12. 12. Policy Recommendations<br />1. Strengthen COFETEL as an independent regulatory body<br />2.Present COFETEL with the authority to declare Telmex as a dominant carrier who has essential facilities<br />3. Institutionalize a law with interconnection rates w/ unbundled network access;<br />4. Establish and regulate individualized mobile interconnection cost systems according to OECD average rates in CPP countries.<br />25.6% saved for mobile line expenditures <br />
  13. 13. Chapter 3: Bridging the Digital Divide via community connectivity <br />Developing ICTs to foster economic development + digital divide <br />Mexico’s challenges <br />E-Mexico initiative – connectivity, access, empowerment<br /><ul><li>Connectivity </li></li></ul><li>Policy Analysis <br />“ICT Diffusion to Business: Peer Review Country Report Mexico”<br />ICT diffusion to households<br />Internet penetration <br />Telephony<br />DCCs as part of the e-Mexico initiative <br />2. “Proposals on Indicators for the measurement and quantification of community access to ICTs<br />Population indicator <br />Usage patterns of DCCs <br />
  14. 14. Recommendations<br />Define, strengthen and clarify strategic directions for ICT policy and programs <br />Shifting from a Nationalistic  Development or Public Service/Interest Model <br />Public Private Partnerships <br />Feature on Digital Divide in Mexico <br />
  15. 15. Chapter 4:The Establishment of E-Government in Mexico<br />Key Policy Documents :<br />1. Vicente Fox’s “Presidential Good Governance Agenda (2002)<br />The Federal Transparency and Access to Public Government Information Law” (2002)<br />Amendments to Article 6 of Mexican Constitution – 1977 and 2007<br />
  16. 16. Barriers to E-Government Implementation in Mexico<br /><ul><li>Loss of Momentum in E-Government Readiness
  17. 17. Differing levels of ICT usage between federal, state, and local authorities
  18. 18. The Digital Divide
  19. 19. Insecure Financial Backing</li></li></ul><li>Recommendations<br /><ul><li>Cease the constant shuffling of e-government policy to different parts of the government. Instead, house the policy in one part of the government to encourage stability and cohesion.
  20. 20. Continue addressing the digital divide between urban and rural communities. Increased funding to build more Digital Community Centers will be helpful in this regard.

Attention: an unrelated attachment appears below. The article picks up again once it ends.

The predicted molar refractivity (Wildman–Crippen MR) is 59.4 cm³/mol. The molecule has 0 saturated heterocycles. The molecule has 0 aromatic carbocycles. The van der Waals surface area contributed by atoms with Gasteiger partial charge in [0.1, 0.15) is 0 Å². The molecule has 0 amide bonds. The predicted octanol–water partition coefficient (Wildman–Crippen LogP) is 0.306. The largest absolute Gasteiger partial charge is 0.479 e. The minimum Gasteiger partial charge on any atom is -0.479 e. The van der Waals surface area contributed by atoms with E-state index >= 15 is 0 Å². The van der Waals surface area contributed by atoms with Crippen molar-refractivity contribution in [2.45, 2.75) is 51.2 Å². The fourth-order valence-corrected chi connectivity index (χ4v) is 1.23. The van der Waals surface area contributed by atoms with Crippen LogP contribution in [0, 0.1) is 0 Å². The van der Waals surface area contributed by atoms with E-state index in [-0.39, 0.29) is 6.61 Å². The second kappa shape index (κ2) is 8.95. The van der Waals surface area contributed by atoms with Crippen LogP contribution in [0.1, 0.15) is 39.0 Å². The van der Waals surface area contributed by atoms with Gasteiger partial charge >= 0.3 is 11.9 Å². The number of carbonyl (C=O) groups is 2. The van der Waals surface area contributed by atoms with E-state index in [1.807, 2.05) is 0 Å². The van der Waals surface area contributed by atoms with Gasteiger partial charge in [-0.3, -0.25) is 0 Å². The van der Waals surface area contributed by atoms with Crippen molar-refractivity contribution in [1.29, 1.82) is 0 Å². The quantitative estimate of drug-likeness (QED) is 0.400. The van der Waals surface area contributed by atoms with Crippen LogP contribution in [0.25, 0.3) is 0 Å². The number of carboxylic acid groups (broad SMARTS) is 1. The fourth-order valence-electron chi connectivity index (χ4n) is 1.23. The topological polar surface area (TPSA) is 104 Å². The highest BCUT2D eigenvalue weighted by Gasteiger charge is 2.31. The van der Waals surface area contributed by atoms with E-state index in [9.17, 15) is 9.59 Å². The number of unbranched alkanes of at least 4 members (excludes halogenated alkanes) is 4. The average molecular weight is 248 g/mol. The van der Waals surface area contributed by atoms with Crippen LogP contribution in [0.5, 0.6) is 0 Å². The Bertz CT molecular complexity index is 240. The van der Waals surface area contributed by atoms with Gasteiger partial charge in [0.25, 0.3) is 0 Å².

21. 21. Greater Coordination between state, local, and federal authorities in Mexico through combination of mandates and/or incentives</li></li></ul><li>Chapter 5:Social Media Policy <br />Problems with social media <br />“Los Twitteros”<br />Drug cartels spreading violence <br />Norberto Nazario’s bill<br /><ul><li>“La LeySinde”
  22. 22. Spanish bill to counteract copyright infringement
  23. 23. Shifts power from IPC to judicial courts
  24. 24. IPC can request website be removed
  25. 25. defendant can refute
  26. 26. judge decides verdict and can have site removed</li></li></ul><li>Current Mexican Legislation<br />Article 6 of Mexican Constitution<br /> “Free Speech shall not be restricted neither judicially nor administratively, but when it represents an attack to public morality or individual rights as well as when it produces a criminal offence or disturbs the public order, the right to information shall be enforced by the state”<br />
  27. 27. Current Mexican Legislation<br />Federal Radio and Television Law of 1960<br />Affirm respect for principles of social morality, human dignity and family ties<br />Avoid harmful disturbances to harmonious development of youth<br />Help raise cultural level of people and preserve national characteristics…<br />Strengthen democratic beliefs, national unity and friendship and international cooperation (Article 5)<br />
  28. 28. Recommendations<br />Social media platforms should enhance flow of information within public sphere<br />Social media should not include threats to individuals or groups<br />Should not be used to spread propaganda related to drugs/violence<br />Regulatory body identifies users guilty of violating policy, goes to trial<br />